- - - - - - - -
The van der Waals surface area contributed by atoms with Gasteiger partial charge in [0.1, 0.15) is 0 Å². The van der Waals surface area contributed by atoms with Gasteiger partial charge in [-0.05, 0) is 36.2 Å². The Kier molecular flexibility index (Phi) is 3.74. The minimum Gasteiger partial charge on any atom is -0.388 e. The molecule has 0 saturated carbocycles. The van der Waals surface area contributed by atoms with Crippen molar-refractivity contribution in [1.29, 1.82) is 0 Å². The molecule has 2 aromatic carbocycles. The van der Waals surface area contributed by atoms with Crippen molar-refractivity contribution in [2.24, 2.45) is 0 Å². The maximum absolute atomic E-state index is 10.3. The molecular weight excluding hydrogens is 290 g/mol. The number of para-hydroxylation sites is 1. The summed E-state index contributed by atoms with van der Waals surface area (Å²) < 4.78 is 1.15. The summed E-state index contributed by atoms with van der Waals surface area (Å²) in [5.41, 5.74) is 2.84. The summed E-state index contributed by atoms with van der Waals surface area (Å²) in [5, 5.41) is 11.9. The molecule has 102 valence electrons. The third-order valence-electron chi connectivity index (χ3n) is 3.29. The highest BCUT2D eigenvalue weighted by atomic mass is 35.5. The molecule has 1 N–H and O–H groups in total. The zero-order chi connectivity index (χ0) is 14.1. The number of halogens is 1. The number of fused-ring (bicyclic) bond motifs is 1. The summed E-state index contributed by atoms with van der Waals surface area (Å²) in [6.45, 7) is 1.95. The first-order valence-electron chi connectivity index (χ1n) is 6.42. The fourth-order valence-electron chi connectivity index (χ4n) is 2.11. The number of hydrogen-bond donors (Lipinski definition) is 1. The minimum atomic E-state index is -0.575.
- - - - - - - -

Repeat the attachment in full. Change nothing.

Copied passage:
The van der Waals surface area contributed by atoms with Gasteiger partial charge in [0.1, 0.15) is 0 Å². The van der Waals surface area contributed by atoms with Gasteiger partial charge in [-0.05, 0) is 36.2 Å². The Kier molecular flexibility index (Phi) is 3.74. The minimum Gasteiger partial charge on any atom is -0.388 e. The molecule has 0 saturated carbocycles. The van der Waals surface area contributed by atoms with Crippen molar-refractivity contribution in [1.29, 1.82) is 0 Å². The molecule has 2 aromatic carbocycles. The van der Waals surface area contributed by atoms with Crippen molar-refractivity contribution in [2.24, 2.45) is 0 Å². The maximum absolute atomic E-state index is 10.3. The molecular weight excluding hydrogens is 290 g/mol. The number of para-hydroxylation sites is 1. The summed E-state index contributed by atoms with van der Waals surface area (Å²) < 4.78 is 1.15. The summed E-state index contributed by atoms with van der Waals surface area (Å²) in [5.41, 5.74) is 2.84. The summed E-state index contributed by atoms with van der Waals surface area (Å²) in [5, 5.41) is 11.9. The molecule has 102 valence electrons. The third-order valence-electron chi connectivity index (χ3n) is 3.29. The highest BCUT2D eigenvalue weighted by atomic mass is 35.5. The molecule has 1 N–H and O–H groups in total. The zero-order chi connectivity index (χ0) is 14.1. The number of halogens is 1. The number of fused-ring (bicyclic) bond motifs is 1. The summed E-state index contributed by atoms with van der Waals surface area (Å²) in [6.45, 7) is 1.95. The first-order valence-electron chi connectivity index (χ1n) is 6.42. The fourth-order valence-electron chi connectivity index (χ4n) is 2.11. The number of hydrogen-bond donors (Lipinski definition) is 1. The minimum atomic E-state index is -0.575.